10 ways to control your anger - Professional expert’s advice


I am really emotional and excitable person. I think that there are two types of anger: constructive anger and a destructive one. In order to understand the anger phenomenon I decided to investigate the nature of anger, reasons of its appearing, key factors and anger management.

What does it mean this anger? Anger is a strong indignation feeling of our emotional sphere that is attended by self-control losing. Anger is a signal of our state. Glands produce an array of hormones that have a great and deep effect on all our body. The main participants of this process are adrenaline and cortisol. They activate cardiovascular system and consequently all organs. Adrenalin causes fast heart beating, rising blood pressure. These rich oxygenated blood streams to the places are responsible for reaction. Thus some extra energy is released.



There are 4 basic ways of anger expressions:



1. Straight and immediately (verbally or nonverbally) to show your anger. It gives an opportunity to free from the negative emotions.



2. To express anger in an indirect way. In this case usually suffer persons that are weaker, not dangerous and those ones who “come to hand”, usually they are our family and close relatives. Thus we hurt our dear ones. One of the best ways is to express your anger to the person who is the source of this very anger. If it is impossible- better find some compromise.



3. Restraining anger you “drive” it deep inside. So, negative emotions store will provoke a big stress sooner or later.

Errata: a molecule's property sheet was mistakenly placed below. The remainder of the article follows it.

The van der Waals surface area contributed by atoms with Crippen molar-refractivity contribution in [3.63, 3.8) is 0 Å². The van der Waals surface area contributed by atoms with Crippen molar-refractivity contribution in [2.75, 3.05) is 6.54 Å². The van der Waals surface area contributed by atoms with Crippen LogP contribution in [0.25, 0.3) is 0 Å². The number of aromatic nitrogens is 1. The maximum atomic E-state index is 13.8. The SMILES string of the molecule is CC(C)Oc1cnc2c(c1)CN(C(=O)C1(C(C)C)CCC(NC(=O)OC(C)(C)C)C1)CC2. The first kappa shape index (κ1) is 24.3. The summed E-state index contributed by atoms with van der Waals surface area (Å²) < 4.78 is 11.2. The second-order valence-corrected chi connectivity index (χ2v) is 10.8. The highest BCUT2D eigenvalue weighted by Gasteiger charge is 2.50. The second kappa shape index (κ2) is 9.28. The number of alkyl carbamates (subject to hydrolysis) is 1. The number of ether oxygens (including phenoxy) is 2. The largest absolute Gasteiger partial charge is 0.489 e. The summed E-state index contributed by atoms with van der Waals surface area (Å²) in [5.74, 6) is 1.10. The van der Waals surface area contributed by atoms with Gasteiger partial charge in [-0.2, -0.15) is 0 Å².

4. You may foresee situation of anger feeling, try not to expand this feeling but get to know the reason, understand and solve it. A Roman philosopher Seneca said: “When you are feeling of ascending “volcano”- stand still, not doing anything- not speaking, not moving.”



Anger is a normal and natural human feeling, especially nowadays as life is really fast and we have a huge amount of information to accumulate (in comparison with our previous generations). The range of anger is rather wide: from a slight annoyance to impetuous fury. Anger can be quick and long, lasting for years in form of bitterness, vengeance or hate. Anger can lead to health issues like depression, high blood pressure, hearth diseases, stresses, alcohol dependence and obesity. If you are anger- express it. If you feel discomfort from these “negative splashes”- then we can give some techniques how to manage your emotional anger: